You know, the Stratfordians change punctuation of 400-year-old documents in order to further their cause. This author can't be trusted. It's a book for those who want their myths propped up, not demolished. Nice going, Mr. Matus.

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I happen to be Irvin Leigh Matus - that Irvin Leigh Matus (just to make sure I am not confused with the untold other Irvin Leigh Matuses). I will here note this letter is not intended for publication on the Amazon website, or anywhere else.

I feel some temptation to let this review remain online. I share Samuel Johnson's faith in the "common sense" of "common readers," which is justified by their unanimous rejection of this posting. I imagine with pleasure that its author may visit it from time to time to learn it has captured little interest and been judged to have no value. The results, however, do not negate the intentions of this "reviewer" or the substance of the review. Further, the small number who took the trouble to enter their negative opinion of the review undoubtedly do not reflect the far larger number who saw it and did not give their opinion, some of whom may have come away with a negative disposition toward the reliability of the book and its author.

The only thing in my book that might be the candidate for his/her review is a lawsuit written in Latin, which is discussed on pages 39-40 of my book, in which I give a full account of its interpretation. It so happens, aware that the Latin used in legal documents was different from the classical Latin as it was then taught, I spent ten months seeking someone with expertise in these documents. The punctuation was not, as charged, changed - the document is in fact unpunctuated - and the punctuation added was supplied to me in written form by the scholar mentioned (who is not a Shakespearean but an expert in wills, deeds, lawsuits and similar documents; he requested anonymity after giving the information to me because he didn't wish to be hounded by the controversialists - which the review in question justifies).

If this is indeed the item in question, perhaps Anonymous doubts the honesty of my claim that I consulted an experienced, respected archival scholar (page 40). I was in fact directed to him by the then rare books librarian of the Library of Congress' Law Library, and I still have the scholar's handwritten notes with his signature, which include his request that I "not cite this as a communication from me."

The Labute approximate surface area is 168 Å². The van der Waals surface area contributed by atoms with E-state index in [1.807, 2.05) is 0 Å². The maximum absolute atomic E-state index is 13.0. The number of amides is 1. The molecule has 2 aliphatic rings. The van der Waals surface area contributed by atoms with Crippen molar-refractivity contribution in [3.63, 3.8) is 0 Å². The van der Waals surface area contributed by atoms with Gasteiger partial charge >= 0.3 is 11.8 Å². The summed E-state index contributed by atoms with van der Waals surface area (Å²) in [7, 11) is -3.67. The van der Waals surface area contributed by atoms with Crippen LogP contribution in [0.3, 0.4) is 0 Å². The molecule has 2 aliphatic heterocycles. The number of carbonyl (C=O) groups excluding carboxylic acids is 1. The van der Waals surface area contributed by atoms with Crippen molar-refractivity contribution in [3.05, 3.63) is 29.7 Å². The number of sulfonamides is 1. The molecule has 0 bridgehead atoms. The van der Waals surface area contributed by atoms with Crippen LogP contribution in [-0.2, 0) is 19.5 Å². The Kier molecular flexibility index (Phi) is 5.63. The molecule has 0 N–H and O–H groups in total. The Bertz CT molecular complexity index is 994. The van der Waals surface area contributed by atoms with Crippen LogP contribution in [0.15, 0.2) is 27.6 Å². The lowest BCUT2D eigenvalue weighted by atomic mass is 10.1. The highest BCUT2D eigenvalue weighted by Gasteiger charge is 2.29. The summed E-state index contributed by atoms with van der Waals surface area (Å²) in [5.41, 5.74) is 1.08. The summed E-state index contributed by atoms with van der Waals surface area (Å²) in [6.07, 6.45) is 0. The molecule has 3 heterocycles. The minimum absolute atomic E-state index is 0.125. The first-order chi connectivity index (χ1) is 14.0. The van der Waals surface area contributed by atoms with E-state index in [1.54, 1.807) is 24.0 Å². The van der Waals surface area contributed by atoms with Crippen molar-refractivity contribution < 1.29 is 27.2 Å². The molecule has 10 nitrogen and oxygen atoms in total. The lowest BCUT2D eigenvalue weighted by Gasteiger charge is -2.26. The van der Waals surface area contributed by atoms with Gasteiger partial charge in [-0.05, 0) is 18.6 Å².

Two things need to be noted about the content of Anonymous' charge. First, by not identifying the specific item at issue, it could be anything in my book. It is the rule of controversialist scholarship, the error rate of which hovers around 100 percent, that a single flaw in a work of orthodox scholarship, whether perceived or actual - or fabricated - is sufficient in their eyes to cast doubt upon the accuracy and authenticity of the entire work. Second, Anonymous' primary purpose is clearly to impugn both my standards of scholarship and my integrity as a scholar.

It should be noted that in the ten years since the publication of my book, it has been reviewed and commented upon by scores of Shakespeareans and Oxfordians (many more of the latter) and this review is the only instance I know of in which my integrity has been attacked or I have been accused of falsifying facts. This is also the first time I have openly responded to a criticism of my book.

To the point, even without the foregoing, I am surprised that Amazon.com would publish an unspecific charge of falsified data by someone unwilling to give either his/her name or email address. Whereas I understand that it may not be feasible to research the accuracy and authenticity of what reviewers say, the form and content of this review should have raised caution flags. Circulating such blind remarks invites all kinds and all degrees of false charges.

This is especially significant because I suspect that more people may get opinion about a book from Amazon.com reviews than any other source. As you must be aware of Amazon.com's influence on the perception of a book, it should be especially wary of posting a review that contains statements that attack an author and his work anonymously. Nor should an allegation of scholarly malfeasance be put online that does not mention the specific item in which it is alleged to occur. There is, however, a compelling reason for not publishing such things on a website, which is that the publisher can be held accountable. Laws against libel do not stop at the portals of the Internet. Perhaps a still more compelling reason from Amazon's point of view is that it discourages sales of books, which authors don't much like either.

I therefore request that this review be removed from the Amazon.com website.

With my thanks for your attention,

Irvin Leigh Matus